What You'll Find Here
- Home of the University of Iowa president
The residence was first occupied by President George E. MacLean and contains a third-floor ballroom (though difficult to access and seldom, if ever, actually used for public functions), second-floor private quarters, and a first floor made public for receptions, fund-raising, and other outreach efforts. Those public areas greet as many as 2,500 visitors every year at up to fifty events. The State Board of Regents requires that the University president live in the facility.
Due to such heavy use and decades of administrative reluctance to update the house, by 2002 the building was in dire need of significant rehabilitation. While the University presidency was vacant prior to the selection of David J. Skorton as president, the University, in conjunction with the State Board of Regents, began a comprehensive renovation project that included a garage addition to the east of the original structure, a complete overhaul of the original mechanical, plumbing, and electrical systems, and the addition of an elevator shaft to provide for improved accessibility. Major repairs to the kitchen and west and north porches corrected structural concerns and significantly improved the ability to host events.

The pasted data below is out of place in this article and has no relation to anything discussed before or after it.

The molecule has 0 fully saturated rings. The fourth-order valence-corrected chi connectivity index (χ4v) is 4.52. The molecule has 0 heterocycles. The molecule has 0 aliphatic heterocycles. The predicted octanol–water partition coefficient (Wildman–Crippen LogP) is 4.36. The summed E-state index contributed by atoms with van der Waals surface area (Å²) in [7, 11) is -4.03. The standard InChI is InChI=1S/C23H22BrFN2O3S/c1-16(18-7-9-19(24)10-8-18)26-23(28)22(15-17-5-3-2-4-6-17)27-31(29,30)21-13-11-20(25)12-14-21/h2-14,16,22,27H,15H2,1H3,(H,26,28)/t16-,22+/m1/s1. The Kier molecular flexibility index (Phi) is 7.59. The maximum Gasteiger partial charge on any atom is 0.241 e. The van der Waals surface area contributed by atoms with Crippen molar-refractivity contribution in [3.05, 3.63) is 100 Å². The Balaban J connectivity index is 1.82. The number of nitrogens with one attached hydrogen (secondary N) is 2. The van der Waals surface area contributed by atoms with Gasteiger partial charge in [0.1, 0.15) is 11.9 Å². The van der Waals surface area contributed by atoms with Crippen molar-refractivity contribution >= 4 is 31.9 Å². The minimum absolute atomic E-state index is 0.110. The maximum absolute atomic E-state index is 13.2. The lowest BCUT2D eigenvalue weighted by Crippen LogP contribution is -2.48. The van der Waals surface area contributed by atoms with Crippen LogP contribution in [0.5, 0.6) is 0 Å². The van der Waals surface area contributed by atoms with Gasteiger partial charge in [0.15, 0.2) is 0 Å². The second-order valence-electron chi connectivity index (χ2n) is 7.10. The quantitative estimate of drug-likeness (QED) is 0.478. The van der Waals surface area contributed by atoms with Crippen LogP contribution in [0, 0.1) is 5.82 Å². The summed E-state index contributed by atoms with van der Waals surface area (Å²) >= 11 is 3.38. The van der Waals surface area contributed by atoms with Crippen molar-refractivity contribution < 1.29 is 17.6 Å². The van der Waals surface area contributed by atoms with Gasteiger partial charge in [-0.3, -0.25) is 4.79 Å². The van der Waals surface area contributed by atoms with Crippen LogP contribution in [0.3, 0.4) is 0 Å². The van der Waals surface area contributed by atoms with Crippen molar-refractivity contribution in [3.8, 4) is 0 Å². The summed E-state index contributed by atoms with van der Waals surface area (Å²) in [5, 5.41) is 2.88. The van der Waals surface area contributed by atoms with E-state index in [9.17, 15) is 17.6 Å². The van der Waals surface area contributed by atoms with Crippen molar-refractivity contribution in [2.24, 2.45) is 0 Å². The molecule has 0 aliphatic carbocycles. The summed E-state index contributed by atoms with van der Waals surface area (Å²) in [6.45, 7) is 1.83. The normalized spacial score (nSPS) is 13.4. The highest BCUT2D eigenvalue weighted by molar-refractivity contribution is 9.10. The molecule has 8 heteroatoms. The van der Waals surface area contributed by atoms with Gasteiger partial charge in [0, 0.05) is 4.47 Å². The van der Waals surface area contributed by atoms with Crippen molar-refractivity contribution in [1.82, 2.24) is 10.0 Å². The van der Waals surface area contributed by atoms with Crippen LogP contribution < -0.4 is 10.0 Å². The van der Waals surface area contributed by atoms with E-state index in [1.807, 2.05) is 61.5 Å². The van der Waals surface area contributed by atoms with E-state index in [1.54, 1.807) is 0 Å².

Restoring the Georgian Revival home with period-appropriate details was paramount. The residence is a classically detailed structure that recollects the Pentacrest, especially in its use of the Ionic order at the entrance portico. Like those of the Old Capitol, the portico columns are wooden. During the renovation, colonettes were also added to the west porch, better integrating it with the rest of the house. The addition to the east not only improved access but better balanced the overall massing of the structure. Careful brick selection and detailing helped to match the new to the original. Inside, period light fixtures were chosen for their compatibility with designs popular at the turn of the century, and a humble elegance in finishes was achieved as the house recollects its early years.
The building is accessible to persons with disabilities.